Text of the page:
• They look like new teeth
• They are a permanent, durable mouth fixture
• They prevent surrounding teeth from shifting to fill the gap
• They restore a more natural bite and chewing ability

For these reasons, bridges are a good investment compared to dentures. If a bridge is not possible, or the adjacent teeth don't need crowns, dental implants may be the best alternative.

Root Canal
In cases of severe damage or decay, the tooth's soft interior (housing the nerves and blood supply) may need to be removed. Root canals replace the infected interior –or 'pulp'- with a rubber-like substance that fills and seals the interior once it has been emptied. Following a root canal, the tooth must be crowned to prevent fracture. Root canal advantages include:

• Preventing tooth death and the need for extraction
• Relieving pain associated with tooth pulp infection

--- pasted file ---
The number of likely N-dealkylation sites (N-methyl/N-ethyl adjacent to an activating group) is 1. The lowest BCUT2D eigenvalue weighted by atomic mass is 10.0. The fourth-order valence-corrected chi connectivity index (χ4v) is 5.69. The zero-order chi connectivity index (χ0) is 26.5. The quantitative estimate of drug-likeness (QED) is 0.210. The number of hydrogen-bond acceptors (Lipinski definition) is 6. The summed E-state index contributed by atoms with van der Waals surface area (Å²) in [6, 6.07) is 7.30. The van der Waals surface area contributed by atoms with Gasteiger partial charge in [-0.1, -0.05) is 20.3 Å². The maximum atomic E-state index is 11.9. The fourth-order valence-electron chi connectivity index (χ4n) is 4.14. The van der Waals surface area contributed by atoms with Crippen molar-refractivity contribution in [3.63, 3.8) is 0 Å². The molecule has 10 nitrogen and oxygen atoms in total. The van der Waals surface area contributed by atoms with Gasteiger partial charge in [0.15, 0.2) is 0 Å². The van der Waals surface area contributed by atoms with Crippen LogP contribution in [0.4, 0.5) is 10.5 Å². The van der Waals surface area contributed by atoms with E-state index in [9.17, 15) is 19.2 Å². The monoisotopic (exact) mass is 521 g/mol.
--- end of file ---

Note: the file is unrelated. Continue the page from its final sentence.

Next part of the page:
• Reducing discomfort caused by hot or cold liquids
• Stopping infection from spreading

A root canal can help prevent future tooth extraction and the need for more expensive bridge or tooth implant procedures.

Implants
Implants permanently replace missing teeth by surgical attachment to the jawbone. After the dental implant is installed, the dentist will attach an artificial tooth, effectively replacing the missing tooth. Because of required healing time, there is a delay between the implant surgery and the attachment of the artificial tooth. Dental implants provide several advantages over dentures and less permanent tooth replacement solutions:


• They are very durable, nearly undetectable, and the closest thing to real teeth
• They help prevent teeth from shifting to fill gaps
• They improve bite and chewing ability
• They prevent associated jaw joint issues
• They reduce the sunken look caused by missing teeth
• They can be used to anchor a bridge to natural teeth

While implants are more expensive than bridges and dentures, the long-term health benefits and a natural looking smile make them a smart long-term investment.